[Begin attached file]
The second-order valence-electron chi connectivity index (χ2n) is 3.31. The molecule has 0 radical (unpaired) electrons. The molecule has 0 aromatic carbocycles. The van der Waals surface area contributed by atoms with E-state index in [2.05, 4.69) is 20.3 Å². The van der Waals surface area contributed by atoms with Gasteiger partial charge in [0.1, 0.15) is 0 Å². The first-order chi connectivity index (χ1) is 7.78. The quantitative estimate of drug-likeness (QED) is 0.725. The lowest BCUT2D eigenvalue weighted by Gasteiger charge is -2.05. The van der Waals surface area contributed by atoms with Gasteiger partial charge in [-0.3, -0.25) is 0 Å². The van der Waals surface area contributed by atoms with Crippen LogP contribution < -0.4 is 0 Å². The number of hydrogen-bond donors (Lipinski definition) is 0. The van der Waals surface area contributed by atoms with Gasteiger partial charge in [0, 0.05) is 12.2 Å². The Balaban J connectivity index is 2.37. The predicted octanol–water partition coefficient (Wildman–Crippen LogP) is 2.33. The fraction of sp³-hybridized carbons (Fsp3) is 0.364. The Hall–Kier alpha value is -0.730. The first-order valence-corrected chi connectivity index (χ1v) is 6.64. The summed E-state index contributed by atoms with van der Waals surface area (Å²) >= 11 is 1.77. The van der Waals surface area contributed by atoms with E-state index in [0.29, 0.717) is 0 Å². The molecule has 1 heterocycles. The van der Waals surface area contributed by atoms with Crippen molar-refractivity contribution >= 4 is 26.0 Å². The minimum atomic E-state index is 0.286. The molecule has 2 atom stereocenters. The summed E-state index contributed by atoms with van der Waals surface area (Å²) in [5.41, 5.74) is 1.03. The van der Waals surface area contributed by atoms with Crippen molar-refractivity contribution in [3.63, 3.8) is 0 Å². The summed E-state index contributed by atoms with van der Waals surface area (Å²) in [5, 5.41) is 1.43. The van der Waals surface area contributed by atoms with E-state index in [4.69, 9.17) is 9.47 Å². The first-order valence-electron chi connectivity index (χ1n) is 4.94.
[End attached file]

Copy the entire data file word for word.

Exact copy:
The second-order valence-electron chi connectivity index (χ2n) is 3.31. The molecule has 0 radical (unpaired) electrons. The molecule has 0 aromatic carbocycles. The van der Waals surface area contributed by atoms with E-state index in [2.05, 4.69) is 20.3 Å². The van der Waals surface area contributed by atoms with Gasteiger partial charge in [0.1, 0.15) is 0 Å². The first-order chi connectivity index (χ1) is 7.78. The quantitative estimate of drug-likeness (QED) is 0.725. The lowest BCUT2D eigenvalue weighted by Gasteiger charge is -2.05. The van der Waals surface area contributed by atoms with Gasteiger partial charge in [-0.3, -0.25) is 0 Å². The van der Waals surface area contributed by atoms with Crippen LogP contribution < -0.4 is 0 Å². The number of hydrogen-bond donors (Lipinski definition) is 0. The van der Waals surface area contributed by atoms with Gasteiger partial charge in [0, 0.05) is 12.2 Å². The Balaban J connectivity index is 2.37. The predicted octanol–water partition coefficient (Wildman–Crippen LogP) is 2.33. The fraction of sp³-hybridized carbons (Fsp3) is 0.364. The Hall–Kier alpha value is -0.730. The first-order valence-corrected chi connectivity index (χ1v) is 6.64. The summed E-state index contributed by atoms with van der Waals surface area (Å²) >= 11 is 1.77. The van der Waals surface area contributed by atoms with E-state index in [0.29, 0.717) is 0 Å². The molecule has 1 heterocycles. The van der Waals surface area contributed by atoms with Crippen molar-refractivity contribution >= 4 is 26.0 Å². The minimum atomic E-state index is 0.286. The molecule has 2 atom stereocenters. The summed E-state index contributed by atoms with van der Waals surface area (Å²) in [5.41, 5.74) is 1.03. The van der Waals surface area contributed by atoms with Crippen molar-refractivity contribution in [3.63, 3.8) is 0 Å². The summed E-state index contributed by atoms with van der Waals surface area (Å²) in [5, 5.41) is 1.43. The van der Waals surface area contributed by atoms with E-state index in [4.69, 9.17) is 9.47 Å². The first-order valence-electron chi connectivity index (χ1n) is 4.94.